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The Open Day Book: Perpetual Calendar by 365 Leading Artists

How to fill your days with art and your art with days.

This week’s summer solstice offered an invitation to revisit our civilization’s cult of the calendar. Stepping outside its conventions, The Open Daybook by LA-based writer and artist David P. Earle offers an interactive perpetual calendar with artwork by 365 of today’s most exciting visual artists, one for each day of the year. Each dated page allows you to fill in your schedule or jot down a creative response to the artwork, turning it into a weird and wonderful hybrid of datebook, sketchbook and daily art journal. (And we know sketchbooks hold a special place in the Brain Pickings heart.)

Featured in the book are favorite artists like Chuck Jones, Miranda July, Dallas Clayton (), Stefanie Posavec ( ), and Christoph Niemann ( ).

Christoph Niemann
Dallas Clayton
Miranda July
Chuck Jones
Chris Scarborough
Deb Sokolow
Starlee Kine
Mark Alan Stamaty
Stefanie Posavec
Luke Ramsey

The Open Daybook comes from Mark Batty Publisher, who also brought us Shapes for sounds, Notations 21, Cultural Connectives, Drawing Autism and many more gems.

BP

Shapes for Sounds: A Visual History of the Alphabet

What the anatomy of your tongue has to do with ship flags and the evolution of human communication.

I’m endlessly fascinated by the intersection of sight and sound and have a well-documented alphabet book obsession. So I absolutely love Shapes for sounds (public library) by Timothy Donaldson, which explores one of the most fundamental creations of human communication, the alphabet, through a fascinating journey into “why alphabets look like they do, what has happened to them since printing was invented, why they won’t ever change, and how it might have been.”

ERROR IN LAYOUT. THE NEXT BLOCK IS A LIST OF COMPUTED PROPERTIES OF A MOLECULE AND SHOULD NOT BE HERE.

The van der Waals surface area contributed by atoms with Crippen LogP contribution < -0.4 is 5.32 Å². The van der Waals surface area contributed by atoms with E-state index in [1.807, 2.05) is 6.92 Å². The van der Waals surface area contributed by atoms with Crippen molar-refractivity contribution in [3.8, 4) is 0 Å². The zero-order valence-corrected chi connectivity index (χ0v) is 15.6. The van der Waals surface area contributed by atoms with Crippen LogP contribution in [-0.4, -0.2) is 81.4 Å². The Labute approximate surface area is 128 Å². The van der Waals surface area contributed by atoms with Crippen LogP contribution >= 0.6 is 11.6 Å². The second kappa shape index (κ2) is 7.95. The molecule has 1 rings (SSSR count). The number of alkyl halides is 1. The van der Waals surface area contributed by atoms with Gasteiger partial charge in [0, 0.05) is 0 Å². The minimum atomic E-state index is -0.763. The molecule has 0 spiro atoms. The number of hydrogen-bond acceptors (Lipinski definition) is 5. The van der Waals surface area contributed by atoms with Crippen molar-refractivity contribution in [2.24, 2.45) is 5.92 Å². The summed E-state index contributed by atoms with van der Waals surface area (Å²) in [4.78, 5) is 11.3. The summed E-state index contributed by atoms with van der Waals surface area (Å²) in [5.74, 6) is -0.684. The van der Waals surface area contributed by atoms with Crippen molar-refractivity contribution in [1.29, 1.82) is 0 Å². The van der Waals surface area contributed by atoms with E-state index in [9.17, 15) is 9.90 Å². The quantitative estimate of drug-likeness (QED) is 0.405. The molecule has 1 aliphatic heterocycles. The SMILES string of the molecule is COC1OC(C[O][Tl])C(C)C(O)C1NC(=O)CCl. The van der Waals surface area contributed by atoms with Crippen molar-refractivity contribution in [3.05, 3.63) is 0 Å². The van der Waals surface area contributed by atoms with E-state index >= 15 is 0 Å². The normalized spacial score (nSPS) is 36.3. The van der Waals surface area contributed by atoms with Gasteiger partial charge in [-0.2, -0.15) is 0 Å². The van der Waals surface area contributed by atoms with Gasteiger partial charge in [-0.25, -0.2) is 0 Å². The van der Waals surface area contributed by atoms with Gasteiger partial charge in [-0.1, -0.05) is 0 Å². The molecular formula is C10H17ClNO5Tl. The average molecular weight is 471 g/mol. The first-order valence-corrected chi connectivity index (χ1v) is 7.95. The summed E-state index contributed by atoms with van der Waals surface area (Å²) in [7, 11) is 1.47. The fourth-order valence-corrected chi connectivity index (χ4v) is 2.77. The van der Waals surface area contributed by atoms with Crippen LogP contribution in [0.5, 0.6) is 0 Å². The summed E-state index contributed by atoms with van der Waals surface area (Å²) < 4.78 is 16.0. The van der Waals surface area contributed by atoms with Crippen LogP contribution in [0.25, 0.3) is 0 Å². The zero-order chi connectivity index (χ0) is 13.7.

While the tome is full of beautiful, lavish illustrations and typography — like 26 gorgeous illustrated charts that trace the evolution of spoken languages into written alphabets — it’s no mere eye candy. Donaldson, a typographer, graphic designer and teacher, digs deep into the cultural anthropology of how letters were crystallized from sounds, scripts invented, words formed, and linguistic conventions indoctrinated.

Donaldson writes:

The alphabet is one of the greatest inventions; it has enabled the preservation and clear understanding of people’s thoughts, and it is simple to learn. It still has great significance; while the advent of type — printed alphabets — has curtailed any real development of the shapes of letters, the alphabet has been more greatly utilised in the last 500 years than ever before. Typography is the engine of graphic design, and writing is the fuel. But more than that, the alphabet has been the enabler of mass communication technologies from Morse code to the internet.

Though the Latin alphabet is the focal point, Donaldson explores an incredible range of related history, from ancient calligraphic traditions to semaphore, to bar codes and binary code, exposing the magnificent cross-pollination of disciplines — design, typography, anatomy, phonetics, sociology, linguistics, psychology and more — that gave birth to one of our civilization’s oldest and most powerful technologies.

Donaldson considers the elemental delight of graphics:

I would love to have the experience of having envelopes drop through my door with no address, just a picture of me and my house on the front. I would like to buy a newspaper full of nothing but pictures and graphic devices, and to find my way home using road signs that are just arrows and drawings, but I think these events a re a long way off. To cross national borders still requires a textual document; a passport is not just a picture of your face. The obligator tax-return, a document that, if ignore, will make you a criminal, contains no images. The highway code features many image-based signs, yet must be explained with words. The interent is 95% text.